President Khatami made a much more important point, which Britain needs to address: that it is the politics of injustice, and not religion, that is fuelling anger among young Muslims in countries like Britain. They cannot understand the carnage in and international indifference towards Palestine. They feel demonised and alienated in their own countries. They believe that the legitimate war on terrorists has illegitimate by-products, like the use of demonisation to gain public support for quasi-imperial adventures. They want to be accepted as themselves, and not as clones of another culture. All minorities need space for identity. They should not take such need to excess, for the good reason that it is silly; but anger will breed a touch of excess. At least the veil is non-violent.

The question that should worry Straw is why British Muslim women, who have not grown up in a conservative environment — this perfectly serious pun is intentional — are asserting themselves increasingly in this manner. Perhaps the anger is greater because Labour was the natural home of the British Muslim vote.

Multi-culturalism is no longer just a national phenomenon in some countries; it is an international fact. The success of western colonisation was bound to leave its impact on the dress code. You may have seen a million pictures of Iraq by now. I hope you have noticed that the urban Muslim bride wears a wedding dress straight out of a western Christian ceremony. Western dress was a vital part of Mustafa Kemal’s reforms in Turkey, and the Arab regions of the old Ottoman Empire paid their homage to success in similar ways. One of the most remarkable facts of 20th century social history is the triumph of the trouser in male, and now female, dress.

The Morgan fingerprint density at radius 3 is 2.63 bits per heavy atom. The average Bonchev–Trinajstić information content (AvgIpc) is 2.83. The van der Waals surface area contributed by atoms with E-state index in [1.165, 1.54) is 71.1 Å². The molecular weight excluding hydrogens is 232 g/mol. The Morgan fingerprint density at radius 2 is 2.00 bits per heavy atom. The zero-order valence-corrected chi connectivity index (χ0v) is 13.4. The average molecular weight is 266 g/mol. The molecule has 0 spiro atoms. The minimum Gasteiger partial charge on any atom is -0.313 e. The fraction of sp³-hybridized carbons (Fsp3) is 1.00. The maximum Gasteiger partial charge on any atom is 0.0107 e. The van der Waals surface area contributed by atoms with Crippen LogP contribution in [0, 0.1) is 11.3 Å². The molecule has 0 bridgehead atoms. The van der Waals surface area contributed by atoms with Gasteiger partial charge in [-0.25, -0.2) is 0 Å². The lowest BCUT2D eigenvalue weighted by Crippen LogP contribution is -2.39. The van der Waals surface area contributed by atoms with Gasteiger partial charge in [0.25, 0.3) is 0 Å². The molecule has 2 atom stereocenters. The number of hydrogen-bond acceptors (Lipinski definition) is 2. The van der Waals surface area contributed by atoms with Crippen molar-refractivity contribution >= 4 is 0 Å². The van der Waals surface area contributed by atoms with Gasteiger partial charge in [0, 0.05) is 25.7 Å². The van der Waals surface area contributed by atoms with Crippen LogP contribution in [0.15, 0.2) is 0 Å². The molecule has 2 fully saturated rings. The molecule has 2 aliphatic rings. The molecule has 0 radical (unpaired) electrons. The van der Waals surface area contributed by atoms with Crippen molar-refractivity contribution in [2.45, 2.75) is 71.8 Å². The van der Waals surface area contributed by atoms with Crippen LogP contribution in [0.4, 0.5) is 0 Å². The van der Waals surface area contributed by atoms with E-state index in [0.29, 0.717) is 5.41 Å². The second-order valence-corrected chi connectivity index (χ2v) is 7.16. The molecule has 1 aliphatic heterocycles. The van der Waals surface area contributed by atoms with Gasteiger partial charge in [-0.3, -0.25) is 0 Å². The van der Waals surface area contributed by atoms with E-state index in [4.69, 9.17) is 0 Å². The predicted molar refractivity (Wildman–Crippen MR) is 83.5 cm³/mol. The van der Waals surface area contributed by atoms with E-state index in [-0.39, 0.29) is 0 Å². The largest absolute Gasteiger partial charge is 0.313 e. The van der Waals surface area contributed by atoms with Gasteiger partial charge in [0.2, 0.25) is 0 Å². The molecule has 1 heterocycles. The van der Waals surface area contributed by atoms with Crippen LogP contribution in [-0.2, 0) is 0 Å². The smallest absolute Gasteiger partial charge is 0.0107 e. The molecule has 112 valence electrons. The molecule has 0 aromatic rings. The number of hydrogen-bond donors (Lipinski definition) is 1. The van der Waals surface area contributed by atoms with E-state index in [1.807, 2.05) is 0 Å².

Or maybe not. Maybe the real phenomenon is the necktie. Trousers are practical, useful and can be elegant or comfortable or even both. I cannot think of a single practical reason for wearing a necktie. It is no substitute for a muffler; it neither hides nor protects. There is no logic to its shape. And yet it has become the definition of formality across the whole world. Even Communism has succumbed to the tie: Mao jackets are no longer worn by the Chinese politburo.

I actually like wearing this utterly useless bit of hangman’s rope. I enjoy wearing ties in a range of colours, and take more of them than I need to on a visit to Britain. But I wonder what my reaction would be if the British immigration authorities passed an order that you could not enter Britain without a tie.

Marketing, persuasion and allure are far better alchemists of social change than political compulsion.

The most serious problem in so many Muslim countries is gender bias, and this can exist with or without the veil. Gender bias is hardly unique to Muslims; Europe corrected itself only less than a century ago.

I believe that the West could not have seen its dramatic rise in prosperity without eliminating gender bias, and I even more strongly believe that Muslim societies and nations cannot find a future without making women equal partners in economic growth. This is the challenge of the 21st century, and those who rise up to the challenge will find a proportionate rise in wealth, stability and the happiness index.

Bangladesh’s women should have shared the Nobel Peace Prize for more than one reason. The woman who saved her family with micro-credit is a heroine of her nation and an inspiration to the world.

No comments: